19 

 

 

Plymouth Industrial REIT, Inc.
Notes to Condensed Consolidated Financial Statements
Unaudited
(all dollar amounts in thousands, except share and per share data)

13. Commitments and Contingencies

Employment Agreements

The Company has entered into employment agreements with the Company’s Chief Executive Officer, President and Chief Investment Officer, Chief Financial Officer, and Executive Vice President Asset Management. As approved by the compensation committee of the Board of Directors the agreements provide for base salaries ranging from $300 to $550 annually with discretionary cash performance awards. The agreements contain provisions for equity awards, general benefits, and termination and severance provisions, consistent with similar positions and companies.

Legal Proceedings

The Company is not currently party to any material legal proceedings. At each reporting date, the Company evaluates whether or not a potential loss amount or a potential range of loss is probable and reasonably estimable under the provisions of the authoritative guidance that addresses accounting for contingencies. The Company expenses, as incurred, the costs related to such legal proceedings.

Contingent Liability

In conjunction with the issuance of the OP Units for acquisitions, the agreements contain a provision for the Company to provide tax protection to the holders if the acquired properties are sold in a transaction that would result in the recognition of taxable income or gain prior to the sixth anniversary of the acquisition. The Company intends to hold these investments and has no plans to sell or transfer any interest that would give rise to a taxable transaction.

14. Subsequent Events

On April 6, 2022, the Company acquired a single-building, multi-tenant industrial property, consisting of approximately 76,485 square feet, located in St. Louis, Missouri for an aggregate purchase price of $8,450.

On April 14, 2022, the Company acquired a single-building, multi-tenant industrial property, consisting of approximately 78,743 square feet, located in Chicago, Illinois for an aggregate purchase price of $7,300.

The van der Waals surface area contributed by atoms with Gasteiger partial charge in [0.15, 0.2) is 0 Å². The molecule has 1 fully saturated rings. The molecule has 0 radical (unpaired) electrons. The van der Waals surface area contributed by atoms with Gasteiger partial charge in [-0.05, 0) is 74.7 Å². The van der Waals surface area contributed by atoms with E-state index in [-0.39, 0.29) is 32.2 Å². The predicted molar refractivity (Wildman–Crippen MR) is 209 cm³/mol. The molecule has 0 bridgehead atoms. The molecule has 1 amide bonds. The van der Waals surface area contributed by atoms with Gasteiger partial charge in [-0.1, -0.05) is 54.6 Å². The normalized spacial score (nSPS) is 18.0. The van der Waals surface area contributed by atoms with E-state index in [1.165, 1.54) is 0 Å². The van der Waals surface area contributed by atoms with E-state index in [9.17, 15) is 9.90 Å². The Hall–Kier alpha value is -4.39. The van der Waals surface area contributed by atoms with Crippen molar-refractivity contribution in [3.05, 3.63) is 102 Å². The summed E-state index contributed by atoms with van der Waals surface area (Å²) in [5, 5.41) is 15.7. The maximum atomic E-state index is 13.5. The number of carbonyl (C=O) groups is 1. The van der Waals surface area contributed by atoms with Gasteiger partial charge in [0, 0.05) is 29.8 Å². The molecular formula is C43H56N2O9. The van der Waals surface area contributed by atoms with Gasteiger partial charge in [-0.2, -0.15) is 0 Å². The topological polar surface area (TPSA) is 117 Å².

On April 29, 2022, 2,205,882 shares of the Company’s Series B Convertible Redeemable Preferred Stock were converted to our common stock on a one-to-one basis.

On May 2, 2022, the Company entered into an amendment to the KeyBank unsecured facility, expanding the availability on the KeyBank unsecured line of credit up to $350 million, and entered into a new $150 million unsecured term loan (“$150m KeyBank Term Loan”). The maturity date for the $150m KeyBank Term Loan is May 2027. The maturity date for the KeyBank unsecured line of credit remains unchanged. The amendment also provided for the transition of the reference rate for the KeyBank unsecured line of credit and the $100m, $200m and $150m KeyBank Term Loans from 1-month LIBOR to the Secured Overnight Financing Rate (“SOFR”).

 

20 

 

ITEM 2. MANAGEMENT’S DISCUSSION AND ANALYSIS OF FINANCIAL CONDITION AND RESULTS OF OPERATIONS

Cautionary Note Regarding Forward-Looking Statements

We make statements in this Quarterly Report on Form 10-Q that are forward-looking statements, which are usually identified by the use of words such as “anticipates,” “believes,” “estimates,” “expects,” “intends,” “may,” “plans,” “projects,” “seeks,” “should,” “will,” and variations of such words or similar expressions. Our forward-looking statements reflect our current views about our plans, intentions, expectations, strategies and prospects, which are based on the information currently available to us and on assumptions we have made. Although we believe that our plans, intentions, expectations, strategies and prospects as reflected in or suggested by our forward-looking statements are reasonable, we can give no assurance that our plans, intentions, expectations, strategies or prospects will be attained or achieved and you should not place undue reliance on these forward-looking statements. Additionally, unforeseen factors emerge from time to time, and we cannot predict which factors will arise or their ultimate impact on our business or the extent to which any such factor, or combination of factors, may cause actual results to differ materially from those contained in any forward-looking statements. Furthermore, actual results may differ materially from those described in the forward-looking statements and may be affected by a variety of risks and factors including, without limitation:

  the uncertainty and economic impact of pandemics, epidemics or other public health emergencies or fear of such events, such as the outbreak of COVID-19, including, without limited, its impact on the Company’s ability to pay common stock dividends and/or the amount and frequency of the dividends;
  the competitive environment in which we operate;
  real estate risks, including fluctuations in real estate values and the general economic climate in local markets and competition for tenants in such markets;
  decreased rental rates or increasing vacancy rates;
  potential defaults on or non-renewal of leases by tenants;
  potential bankruptcy or insolvency of tenants;
  acquisition risks, including failure of such acquisitions to perform in accordance with projections;
  the timing of acquisitions and dispositions;